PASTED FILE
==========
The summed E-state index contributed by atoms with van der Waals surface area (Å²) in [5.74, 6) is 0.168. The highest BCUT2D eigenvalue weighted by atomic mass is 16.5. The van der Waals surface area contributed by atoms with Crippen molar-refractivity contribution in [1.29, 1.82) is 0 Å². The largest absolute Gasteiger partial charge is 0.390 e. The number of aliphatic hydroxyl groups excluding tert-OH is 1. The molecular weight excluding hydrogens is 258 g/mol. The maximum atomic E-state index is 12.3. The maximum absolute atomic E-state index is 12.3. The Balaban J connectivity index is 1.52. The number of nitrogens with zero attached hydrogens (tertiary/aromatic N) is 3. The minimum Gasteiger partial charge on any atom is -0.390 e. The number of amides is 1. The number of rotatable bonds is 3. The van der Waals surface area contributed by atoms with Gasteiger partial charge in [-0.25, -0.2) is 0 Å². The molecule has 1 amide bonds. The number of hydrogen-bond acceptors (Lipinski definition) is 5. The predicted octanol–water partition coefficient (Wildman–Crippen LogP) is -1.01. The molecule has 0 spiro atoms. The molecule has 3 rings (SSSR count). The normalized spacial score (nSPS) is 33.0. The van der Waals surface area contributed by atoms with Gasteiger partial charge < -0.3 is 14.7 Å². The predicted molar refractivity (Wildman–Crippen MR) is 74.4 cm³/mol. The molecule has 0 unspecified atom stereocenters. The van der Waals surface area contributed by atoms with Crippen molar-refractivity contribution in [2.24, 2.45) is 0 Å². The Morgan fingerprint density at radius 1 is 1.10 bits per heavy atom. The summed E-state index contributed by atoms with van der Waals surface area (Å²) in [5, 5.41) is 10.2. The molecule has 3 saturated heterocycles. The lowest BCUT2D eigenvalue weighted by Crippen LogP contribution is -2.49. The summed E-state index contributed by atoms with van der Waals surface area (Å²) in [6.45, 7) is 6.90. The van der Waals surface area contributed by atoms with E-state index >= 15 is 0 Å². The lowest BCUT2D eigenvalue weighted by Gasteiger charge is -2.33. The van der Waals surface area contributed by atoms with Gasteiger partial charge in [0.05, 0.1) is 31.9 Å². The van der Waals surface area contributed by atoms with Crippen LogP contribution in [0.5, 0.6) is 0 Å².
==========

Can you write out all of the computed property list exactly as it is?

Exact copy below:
The summed E-state index contributed by atoms with van der Waals surface area (Å²) in [5.74, 6) is 0.168. The highest BCUT2D eigenvalue weighted by atomic mass is 16.5. The van der Waals surface area contributed by atoms with Crippen molar-refractivity contribution in [1.29, 1.82) is 0 Å². The largest absolute Gasteiger partial charge is 0.390 e. The number of aliphatic hydroxyl groups excluding tert-OH is 1. The molecular weight excluding hydrogens is 258 g/mol. The maximum atomic E-state index is 12.3. The maximum absolute atomic E-state index is 12.3. The Balaban J connectivity index is 1.52. The number of nitrogens with zero attached hydrogens (tertiary/aromatic N) is 3. The minimum Gasteiger partial charge on any atom is -0.390 e. The number of amides is 1. The number of rotatable bonds is 3. The van der Waals surface area contributed by atoms with Gasteiger partial charge in [-0.25, -0.2) is 0 Å². The molecule has 1 amide bonds. The number of hydrogen-bond acceptors (Lipinski definition) is 5. The predicted octanol–water partition coefficient (Wildman–Crippen LogP) is -1.01. The molecule has 0 spiro atoms. The molecule has 3 rings (SSSR count). The normalized spacial score (nSPS) is 33.0. The van der Waals surface area contributed by atoms with Gasteiger partial charge < -0.3 is 14.7 Å². The predicted molar refractivity (Wildman–Crippen MR) is 74.4 cm³/mol. The molecule has 0 unspecified atom stereocenters. The van der Waals surface area contributed by atoms with Crippen molar-refractivity contribution in [2.24, 2.45) is 0 Å². The Morgan fingerprint density at radius 1 is 1.10 bits per heavy atom. The summed E-state index contributed by atoms with van der Waals surface area (Å²) in [5, 5.41) is 10.2. The molecule has 3 saturated heterocycles. The lowest BCUT2D eigenvalue weighted by Crippen LogP contribution is -2.49. The summed E-state index contributed by atoms with van der Waals surface area (Å²) in [6.45, 7) is 6.90. The van der Waals surface area contributed by atoms with E-state index >= 15 is 0 Å². The lowest BCUT2D eigenvalue weighted by Gasteiger charge is -2.33. The van der Waals surface area contributed by atoms with Gasteiger partial charge in [0.05, 0.1) is 31.9 Å². The van der Waals surface area contributed by atoms with Crippen LogP contribution in [0.5, 0.6) is 0 Å².